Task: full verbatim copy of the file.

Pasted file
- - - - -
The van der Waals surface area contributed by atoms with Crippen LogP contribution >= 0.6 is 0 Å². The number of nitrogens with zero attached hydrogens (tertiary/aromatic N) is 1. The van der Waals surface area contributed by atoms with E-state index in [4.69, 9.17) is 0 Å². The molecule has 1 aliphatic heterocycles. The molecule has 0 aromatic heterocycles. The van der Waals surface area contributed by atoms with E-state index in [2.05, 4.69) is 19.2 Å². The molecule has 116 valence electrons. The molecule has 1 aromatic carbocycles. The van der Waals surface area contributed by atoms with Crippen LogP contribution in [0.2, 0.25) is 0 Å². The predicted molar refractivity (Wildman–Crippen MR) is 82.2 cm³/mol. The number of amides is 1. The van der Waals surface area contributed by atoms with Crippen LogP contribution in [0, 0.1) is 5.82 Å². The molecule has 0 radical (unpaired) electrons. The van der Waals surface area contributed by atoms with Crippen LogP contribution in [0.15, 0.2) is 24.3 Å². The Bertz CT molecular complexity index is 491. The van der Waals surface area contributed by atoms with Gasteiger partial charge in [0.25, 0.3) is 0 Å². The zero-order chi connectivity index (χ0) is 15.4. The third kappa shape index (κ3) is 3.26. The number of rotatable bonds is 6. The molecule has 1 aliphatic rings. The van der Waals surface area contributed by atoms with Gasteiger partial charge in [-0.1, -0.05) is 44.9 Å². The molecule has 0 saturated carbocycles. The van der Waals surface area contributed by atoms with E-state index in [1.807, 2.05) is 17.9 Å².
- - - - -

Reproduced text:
The van der Waals surface area contributed by atoms with Crippen LogP contribution >= 0.6 is 0 Å². The number of nitrogens with zero attached hydrogens (tertiary/aromatic N) is 1. The van der Waals surface area contributed by atoms with E-state index in [4.69, 9.17) is 0 Å². The molecule has 1 aliphatic heterocycles. The molecule has 0 aromatic heterocycles. The van der Waals surface area contributed by atoms with E-state index in [2.05, 4.69) is 19.2 Å². The molecule has 116 valence electrons. The molecule has 1 aromatic carbocycles. The van der Waals surface area contributed by atoms with Crippen LogP contribution in [0.2, 0.25) is 0 Å². The predicted molar refractivity (Wildman–Crippen MR) is 82.2 cm³/mol. The number of amides is 1. The van der Waals surface area contributed by atoms with Crippen LogP contribution in [0, 0.1) is 5.82 Å². The molecule has 0 radical (unpaired) electrons. The van der Waals surface area contributed by atoms with Crippen LogP contribution in [0.15, 0.2) is 24.3 Å². The Bertz CT molecular complexity index is 491. The van der Waals surface area contributed by atoms with Gasteiger partial charge in [0.25, 0.3) is 0 Å². The zero-order chi connectivity index (χ0) is 15.4. The third kappa shape index (κ3) is 3.26. The number of rotatable bonds is 6. The molecule has 1 aliphatic rings. The van der Waals surface area contributed by atoms with Gasteiger partial charge in [-0.1, -0.05) is 44.9 Å². The molecule has 0 saturated carbocycles. The van der Waals surface area contributed by atoms with E-state index in [1.807, 2.05) is 17.9 Å².